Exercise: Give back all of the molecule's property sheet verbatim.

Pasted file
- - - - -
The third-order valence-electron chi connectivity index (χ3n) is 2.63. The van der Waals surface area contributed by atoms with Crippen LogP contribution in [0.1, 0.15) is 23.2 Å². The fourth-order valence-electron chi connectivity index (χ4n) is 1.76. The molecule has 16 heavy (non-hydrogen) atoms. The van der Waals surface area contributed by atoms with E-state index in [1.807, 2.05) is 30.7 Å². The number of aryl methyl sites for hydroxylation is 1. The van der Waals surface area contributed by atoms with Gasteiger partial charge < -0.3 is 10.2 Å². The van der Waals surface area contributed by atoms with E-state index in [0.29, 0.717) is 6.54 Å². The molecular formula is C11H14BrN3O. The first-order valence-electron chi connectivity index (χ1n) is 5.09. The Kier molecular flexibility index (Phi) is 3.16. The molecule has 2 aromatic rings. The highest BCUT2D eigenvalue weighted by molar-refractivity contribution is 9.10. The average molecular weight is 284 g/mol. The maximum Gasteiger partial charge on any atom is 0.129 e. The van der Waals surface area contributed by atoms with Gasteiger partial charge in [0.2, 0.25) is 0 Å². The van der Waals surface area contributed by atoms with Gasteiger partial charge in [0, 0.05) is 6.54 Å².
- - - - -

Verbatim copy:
The third-order valence-electron chi connectivity index (χ3n) is 2.63. The van der Waals surface area contributed by atoms with Crippen LogP contribution in [0.1, 0.15) is 23.2 Å². The fourth-order valence-electron chi connectivity index (χ4n) is 1.76. The molecule has 16 heavy (non-hydrogen) atoms. The van der Waals surface area contributed by atoms with E-state index in [1.807, 2.05) is 30.7 Å². The number of aryl methyl sites for hydroxylation is 1. The van der Waals surface area contributed by atoms with Gasteiger partial charge < -0.3 is 10.2 Å². The van der Waals surface area contributed by atoms with E-state index in [0.29, 0.717) is 6.54 Å². The molecular formula is C11H14BrN3O. The first-order valence-electron chi connectivity index (χ1n) is 5.09. The Kier molecular flexibility index (Phi) is 3.16. The molecule has 2 aromatic rings. The highest BCUT2D eigenvalue weighted by molar-refractivity contribution is 9.10. The average molecular weight is 284 g/mol. The maximum Gasteiger partial charge on any atom is 0.129 e. The van der Waals surface area contributed by atoms with Gasteiger partial charge in [0.2, 0.25) is 0 Å². The van der Waals surface area contributed by atoms with Gasteiger partial charge in [0, 0.05) is 6.54 Å².